Just four months into his Irish managerial stint, Arnold was approached by the Irish Football Association (IFA) regarding a sponsorship deal to the tune of 400,000 Irish pounds over four years. The national side would wear green shirts proudly displaying Opel branding, while Arnold would star in television adverts. Ireland had also recently signed the legendary Jack Charlton as manager. Rather impulsively, Arnold had acted alone, being derided by staff members and management alike for not consulting with them on the deal.
However, as the chapter is entitled, “Be what you are, not what someone else wants you to be”, the deal lasted fourteen years with every Opel sold in the Republic sporting the national flag window sticker and tagline, Opel: Ireland’s No.1 Supporter. During European and World Cup championships, sales increased but even he admits to uncertainty over just how successful the football tie-in would become. The GM high-up’s were impressed as Ireland was seen as a backwater with insignificant amounts of units sold – Los Angeles alone buying far in excess of the Republic’s annual sales figures.
The story continues with O’Brien travelling to watch the team, being involved with their glorious homecomings – even when defeated – the nation having got behind football through Opel. A hauntingly similar theme continues throughout his career as he continues with what often seem rash decisions. In his lofty position, one would be expected to drive the company forward. Buoyed by the interest in the national football squad, Arnold launched a plan to “do away” with Vauxhall by having Opel the only brand, saving a fortune in badging alone. The UK Vauxhall MD was suitably unimpressed when learning of Arnold’s inept plan…
Instances of him being ignored, threatened and left to fend alone by senior officials continue to the book’s close. The reader is often himself left exasperated as much by the shenanigans of GM as Arnold’s naivety. He becomes mired in political problems when attempting to attract job expansion opportunities. He faces pressure regarding the purchasing of armoured cars and locomotives through GM channels yet receives next to nothing for his efforts in sealing such deals. And gets more than his fingers burned in an attempt by an insurance company to sponsor the nation’s football team.
Arnold O’Byrne does shine the humane light strongly however. His family values seem second to none. But one must question some of his ethics, especially when considering the known pitfalls, to which he alludes from the beginning, of working for such a company. He refers to the Ralf Nader conundrum: GM preferring to besmirch a character than address a production problem, something O’Byrne encountered on several occasions. Despite it all, he maintains being a ‘GM Man’. One has to pay the mortgage, but at what cost?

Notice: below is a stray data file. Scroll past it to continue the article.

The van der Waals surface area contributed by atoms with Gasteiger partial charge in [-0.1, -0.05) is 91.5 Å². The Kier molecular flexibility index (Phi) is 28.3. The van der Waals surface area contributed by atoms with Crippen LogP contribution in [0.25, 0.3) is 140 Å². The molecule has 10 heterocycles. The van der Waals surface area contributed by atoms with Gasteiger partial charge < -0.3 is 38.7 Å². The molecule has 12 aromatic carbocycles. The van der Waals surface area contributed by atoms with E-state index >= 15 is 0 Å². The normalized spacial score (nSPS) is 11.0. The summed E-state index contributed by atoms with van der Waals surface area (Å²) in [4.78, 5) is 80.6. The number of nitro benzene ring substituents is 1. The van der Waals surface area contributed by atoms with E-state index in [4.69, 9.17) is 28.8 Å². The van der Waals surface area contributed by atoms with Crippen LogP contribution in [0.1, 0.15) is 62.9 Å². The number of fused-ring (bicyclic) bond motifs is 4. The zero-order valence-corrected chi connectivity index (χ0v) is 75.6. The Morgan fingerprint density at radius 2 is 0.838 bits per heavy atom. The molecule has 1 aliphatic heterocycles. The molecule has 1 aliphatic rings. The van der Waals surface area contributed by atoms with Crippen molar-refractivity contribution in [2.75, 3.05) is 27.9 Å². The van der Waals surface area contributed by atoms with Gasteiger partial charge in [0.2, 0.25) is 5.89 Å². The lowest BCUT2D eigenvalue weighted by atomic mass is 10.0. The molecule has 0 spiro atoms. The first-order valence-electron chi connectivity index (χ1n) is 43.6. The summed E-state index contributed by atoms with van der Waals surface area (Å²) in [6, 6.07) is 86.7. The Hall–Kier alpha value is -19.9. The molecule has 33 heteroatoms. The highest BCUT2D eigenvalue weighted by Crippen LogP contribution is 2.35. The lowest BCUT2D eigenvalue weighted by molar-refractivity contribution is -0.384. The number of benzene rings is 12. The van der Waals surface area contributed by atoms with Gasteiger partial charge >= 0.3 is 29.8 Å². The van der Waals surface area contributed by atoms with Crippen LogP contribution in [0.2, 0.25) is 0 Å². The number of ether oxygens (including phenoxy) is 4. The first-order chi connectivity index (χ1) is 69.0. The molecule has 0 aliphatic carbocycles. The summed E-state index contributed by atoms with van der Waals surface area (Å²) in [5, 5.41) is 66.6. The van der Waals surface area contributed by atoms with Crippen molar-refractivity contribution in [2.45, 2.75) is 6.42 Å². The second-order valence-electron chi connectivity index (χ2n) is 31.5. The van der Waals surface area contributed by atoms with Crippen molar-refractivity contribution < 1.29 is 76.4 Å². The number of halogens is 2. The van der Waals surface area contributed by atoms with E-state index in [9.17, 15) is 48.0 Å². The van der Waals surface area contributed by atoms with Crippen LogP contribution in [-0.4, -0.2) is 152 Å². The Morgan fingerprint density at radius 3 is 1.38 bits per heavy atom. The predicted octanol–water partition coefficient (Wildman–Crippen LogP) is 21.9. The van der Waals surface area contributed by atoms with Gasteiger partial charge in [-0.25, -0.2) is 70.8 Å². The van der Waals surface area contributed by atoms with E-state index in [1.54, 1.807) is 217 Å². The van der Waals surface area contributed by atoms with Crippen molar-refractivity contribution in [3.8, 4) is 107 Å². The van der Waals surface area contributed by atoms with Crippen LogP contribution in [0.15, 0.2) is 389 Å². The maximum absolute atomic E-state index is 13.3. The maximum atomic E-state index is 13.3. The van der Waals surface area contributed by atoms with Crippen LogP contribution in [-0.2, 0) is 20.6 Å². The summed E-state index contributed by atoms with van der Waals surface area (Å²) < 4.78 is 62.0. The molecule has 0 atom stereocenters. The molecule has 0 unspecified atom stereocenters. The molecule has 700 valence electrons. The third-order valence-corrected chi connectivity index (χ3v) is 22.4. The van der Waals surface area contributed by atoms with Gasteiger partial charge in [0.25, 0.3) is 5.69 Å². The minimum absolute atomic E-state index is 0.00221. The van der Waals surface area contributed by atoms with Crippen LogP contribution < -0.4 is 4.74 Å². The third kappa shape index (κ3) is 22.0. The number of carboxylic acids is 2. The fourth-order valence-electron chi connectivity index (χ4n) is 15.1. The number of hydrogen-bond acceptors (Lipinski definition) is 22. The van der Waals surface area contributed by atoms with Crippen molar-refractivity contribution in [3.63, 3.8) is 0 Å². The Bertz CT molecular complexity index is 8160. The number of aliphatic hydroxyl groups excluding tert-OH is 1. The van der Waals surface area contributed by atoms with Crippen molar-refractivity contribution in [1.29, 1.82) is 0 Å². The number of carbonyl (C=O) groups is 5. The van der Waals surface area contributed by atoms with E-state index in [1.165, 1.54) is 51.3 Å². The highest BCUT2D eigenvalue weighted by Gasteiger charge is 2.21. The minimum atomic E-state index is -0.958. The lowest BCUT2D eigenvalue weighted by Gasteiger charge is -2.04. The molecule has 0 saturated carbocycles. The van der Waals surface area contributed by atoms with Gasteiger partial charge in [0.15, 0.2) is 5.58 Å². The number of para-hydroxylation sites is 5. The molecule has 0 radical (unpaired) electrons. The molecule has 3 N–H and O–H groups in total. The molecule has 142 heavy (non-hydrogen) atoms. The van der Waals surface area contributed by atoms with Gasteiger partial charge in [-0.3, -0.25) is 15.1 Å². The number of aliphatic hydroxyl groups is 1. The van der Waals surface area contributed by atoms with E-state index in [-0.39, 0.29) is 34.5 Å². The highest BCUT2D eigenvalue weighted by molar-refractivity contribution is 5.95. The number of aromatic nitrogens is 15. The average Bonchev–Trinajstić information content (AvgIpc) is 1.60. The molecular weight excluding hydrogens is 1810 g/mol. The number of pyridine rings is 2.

Rightfully omitting many names to avoid legal ramifications, Arnold spins a good yarn but leaves us with much to try and unravel between the lines. A cautionary tale indeed.
 Lesser mortals having to use a dealer and receive a 17% discount on just the one car.
 Becoming known as Mr Opel for his appearances and his open office policy for anyone buying an Opel in Ireland.
 To a point. A certain ambivalence seeps out from O’Byrne’s account.
 Prior to the appointment of Jack Charlton as team manager, the Republic of Ireland soccer team played a rather minor role in the national consciousness. This changed when the Irish squad qualified for Italia 90 and acquitted themselves with honour. After that the country got behind ‘Jack’s boys’, win or lose. To this day, Charlton remains a beloved figure across Ireland. (ED)
 The Vauxhall brand had already been withdrawn from the Republic of Ireland market during the early 1980s, Opel enjoying a better reputation amid Irish motorists. (ED)
25 thoughts on “Opel: Ireland’s No.1 Supporter”
Good morning all and apologies for the delayed publication of today’s piece. We hope you enjoy.
I enjoyed it very much. It was a smart move, getting involved with soccer – these days we have Jurgen Klopp doing Opel ads !
Good morning Andrew and thank you for an enjoyable review of what sounds like an equally entertaining read. Arnold cones across as something of a maverick, and a poor fit within the prevailing GM corporate culture. That said, he must have been considered of value to the company, given his long career and promotions.